The minister for climate change Ian Pearson argues that a well-regulated carbon offsetting scheme will allow consumers the choice of offsetting their emissions, enabling individuals to reduce their environmental impact.
For businesses and individuals - and government departments - offsetting is becoming a regular activity for those who are concerned about their impact on the environment. Offsetting has a valuable role to play in fighting climate change, as a way of compensating for the emissions produced with an equivalent carbon saving, lessening the impact of a consumer's actions.
It isn't a magic solution, and it certainly isn't the first thing people should do. That must be to reduce emissions as much as possible by saving energy and considering transport choices. But some emissions can't or won't be avoided, and we need to be realistic about this. People are not going to simply stop flying, or driving, or using electronic goods, and that's where offsetting has a role to play. It isn't a question of choosing either to reduce or to offset - the two stand side by side.
We are consulting on a plan to raise standards in the offsetting industry. People want to be sure that the way they offset actually is contributing to an overall reduction in global carbon dioxide emissions.
The voluntary government standard and associated code of practice will help to provide that certainty and give people and businesses enough clarity to make informed choices when they are choosing how to offset their emissions. A quality mark will be introduced, to enable people to check before they buy an offset product to see whether it conforms to the best practice standard.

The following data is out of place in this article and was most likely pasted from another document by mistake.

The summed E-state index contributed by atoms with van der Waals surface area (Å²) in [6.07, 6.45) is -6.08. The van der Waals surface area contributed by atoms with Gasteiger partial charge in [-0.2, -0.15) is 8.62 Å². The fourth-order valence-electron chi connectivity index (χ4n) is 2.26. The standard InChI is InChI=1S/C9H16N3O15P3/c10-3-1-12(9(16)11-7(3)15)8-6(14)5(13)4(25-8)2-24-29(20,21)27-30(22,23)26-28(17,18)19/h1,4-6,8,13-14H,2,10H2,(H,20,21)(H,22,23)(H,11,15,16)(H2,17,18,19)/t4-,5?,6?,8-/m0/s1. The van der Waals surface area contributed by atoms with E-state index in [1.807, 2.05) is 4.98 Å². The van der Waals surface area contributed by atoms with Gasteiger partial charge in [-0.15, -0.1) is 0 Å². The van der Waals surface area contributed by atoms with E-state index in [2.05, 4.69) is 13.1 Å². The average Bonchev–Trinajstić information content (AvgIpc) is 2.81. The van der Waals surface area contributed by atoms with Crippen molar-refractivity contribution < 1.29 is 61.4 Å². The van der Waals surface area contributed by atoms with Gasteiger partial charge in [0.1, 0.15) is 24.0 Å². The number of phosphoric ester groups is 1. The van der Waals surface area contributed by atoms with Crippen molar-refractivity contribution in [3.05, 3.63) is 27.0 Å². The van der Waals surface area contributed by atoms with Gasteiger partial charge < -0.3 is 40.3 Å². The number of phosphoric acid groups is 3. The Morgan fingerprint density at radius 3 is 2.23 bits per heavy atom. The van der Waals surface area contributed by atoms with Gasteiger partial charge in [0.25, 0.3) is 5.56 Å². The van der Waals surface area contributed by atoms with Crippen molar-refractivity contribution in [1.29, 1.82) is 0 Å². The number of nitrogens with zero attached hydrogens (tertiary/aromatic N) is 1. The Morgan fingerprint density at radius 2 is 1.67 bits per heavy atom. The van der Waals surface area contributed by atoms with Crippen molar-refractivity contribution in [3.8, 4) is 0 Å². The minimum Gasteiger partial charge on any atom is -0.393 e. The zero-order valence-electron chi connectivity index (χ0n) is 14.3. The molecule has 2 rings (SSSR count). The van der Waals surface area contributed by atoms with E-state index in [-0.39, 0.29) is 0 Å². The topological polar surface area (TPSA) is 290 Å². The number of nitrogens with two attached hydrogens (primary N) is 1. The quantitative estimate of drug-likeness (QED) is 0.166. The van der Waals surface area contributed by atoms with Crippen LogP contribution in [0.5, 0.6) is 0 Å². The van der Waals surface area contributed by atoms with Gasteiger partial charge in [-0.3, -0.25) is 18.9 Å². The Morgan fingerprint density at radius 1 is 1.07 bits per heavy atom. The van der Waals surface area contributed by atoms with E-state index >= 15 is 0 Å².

Our proposed standard is based on the use of certified credits from the established Kyoto market, through sources such the UN's Clean Development Mechanism (CDM). These credits are backed by an international framework and institutions, to ensure that real emission reductions take place, as well as providing a clear audit trail. It's the highest available standard for offsetting emissions that currently exists.
Existing schemes, using voluntary emission reductions, have helped to blaze a trail - but in a rapidly growing and increasingly diverse market, consumers need clarity and they want to be able to recognise products that are of the highest possible standard.
The Clean Development Mechanism reduces emissions of greenhouse gases, contributes to sustainable development and helps developing countries gain access to investment and cleaner technologies, in the areas that lack them the most. These projects must also reduce emissions over and above those that would have occurred without the project. About half of all CDM projects are small-scale projects, and that number is increasing.
There are already projects, as part of the CDM, that are succeeding in avoiding emissions, such as landfill gas projects in Argentina, small-scale hydroelectricity projects in Fiji in areas where reliable employment is scarce and the only electricity before the project came from diesel-fuelled generators, and a series of projects in Mexico that generate electricity from the methane created by waste from piggeries.
This is one of a number of ways in which the government is helping people get the information they need to make informed choices about their interaction with the environment.
No one is suggesting that offsetting is the only thing we need to tackle climate change. However when it is done effectively, it can reduce the impact of our actions and has an important role to play in the global fight against climate change.